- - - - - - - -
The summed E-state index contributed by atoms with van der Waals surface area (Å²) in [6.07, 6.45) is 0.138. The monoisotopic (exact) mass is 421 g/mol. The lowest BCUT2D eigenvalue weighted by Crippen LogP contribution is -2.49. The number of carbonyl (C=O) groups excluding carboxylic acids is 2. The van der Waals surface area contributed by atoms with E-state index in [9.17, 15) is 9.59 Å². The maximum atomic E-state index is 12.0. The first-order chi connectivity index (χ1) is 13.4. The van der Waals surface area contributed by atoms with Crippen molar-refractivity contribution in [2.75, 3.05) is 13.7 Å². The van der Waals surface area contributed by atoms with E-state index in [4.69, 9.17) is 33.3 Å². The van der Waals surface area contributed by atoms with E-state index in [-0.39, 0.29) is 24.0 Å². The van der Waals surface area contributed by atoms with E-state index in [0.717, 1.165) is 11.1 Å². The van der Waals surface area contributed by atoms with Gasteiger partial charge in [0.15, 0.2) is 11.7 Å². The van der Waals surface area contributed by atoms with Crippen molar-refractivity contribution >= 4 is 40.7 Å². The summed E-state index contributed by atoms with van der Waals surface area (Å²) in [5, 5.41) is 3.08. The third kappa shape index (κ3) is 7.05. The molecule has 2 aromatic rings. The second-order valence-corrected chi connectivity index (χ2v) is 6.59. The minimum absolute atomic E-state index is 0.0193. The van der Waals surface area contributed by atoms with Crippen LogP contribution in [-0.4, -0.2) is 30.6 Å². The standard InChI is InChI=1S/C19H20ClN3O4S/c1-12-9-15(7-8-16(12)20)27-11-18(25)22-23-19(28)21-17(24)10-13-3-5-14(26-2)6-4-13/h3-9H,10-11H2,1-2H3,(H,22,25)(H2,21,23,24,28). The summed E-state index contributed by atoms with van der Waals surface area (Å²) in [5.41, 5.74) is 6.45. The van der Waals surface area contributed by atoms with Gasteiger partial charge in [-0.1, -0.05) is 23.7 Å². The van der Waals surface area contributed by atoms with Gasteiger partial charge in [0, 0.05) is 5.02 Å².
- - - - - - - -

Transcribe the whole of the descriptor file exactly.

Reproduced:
The summed E-state index contributed by atoms with van der Waals surface area (Å²) in [6.07, 6.45) is 0.138. The monoisotopic (exact) mass is 421 g/mol. The lowest BCUT2D eigenvalue weighted by Crippen LogP contribution is -2.49. The number of carbonyl (C=O) groups excluding carboxylic acids is 2. The van der Waals surface area contributed by atoms with E-state index in [9.17, 15) is 9.59 Å². The maximum atomic E-state index is 12.0. The first-order chi connectivity index (χ1) is 13.4. The van der Waals surface area contributed by atoms with Crippen molar-refractivity contribution in [2.75, 3.05) is 13.7 Å². The van der Waals surface area contributed by atoms with E-state index in [4.69, 9.17) is 33.3 Å². The van der Waals surface area contributed by atoms with E-state index in [-0.39, 0.29) is 24.0 Å². The van der Waals surface area contributed by atoms with E-state index in [0.717, 1.165) is 11.1 Å². The van der Waals surface area contributed by atoms with Gasteiger partial charge in [0.15, 0.2) is 11.7 Å². The van der Waals surface area contributed by atoms with Crippen molar-refractivity contribution >= 4 is 40.7 Å². The summed E-state index contributed by atoms with van der Waals surface area (Å²) in [5, 5.41) is 3.08. The third kappa shape index (κ3) is 7.05. The molecule has 2 aromatic rings. The second-order valence-corrected chi connectivity index (χ2v) is 6.59. The minimum absolute atomic E-state index is 0.0193. The van der Waals surface area contributed by atoms with Crippen LogP contribution in [-0.4, -0.2) is 30.6 Å². The standard InChI is InChI=1S/C19H20ClN3O4S/c1-12-9-15(7-8-16(12)20)27-11-18(25)22-23-19(28)21-17(24)10-13-3-5-14(26-2)6-4-13/h3-9H,10-11H2,1-2H3,(H,22,25)(H2,21,23,24,28). The summed E-state index contributed by atoms with van der Waals surface area (Å²) in [5.41, 5.74) is 6.45. The van der Waals surface area contributed by atoms with Gasteiger partial charge in [-0.1, -0.05) is 23.7 Å². The van der Waals surface area contributed by atoms with Gasteiger partial charge in [0, 0.05) is 5.02 Å².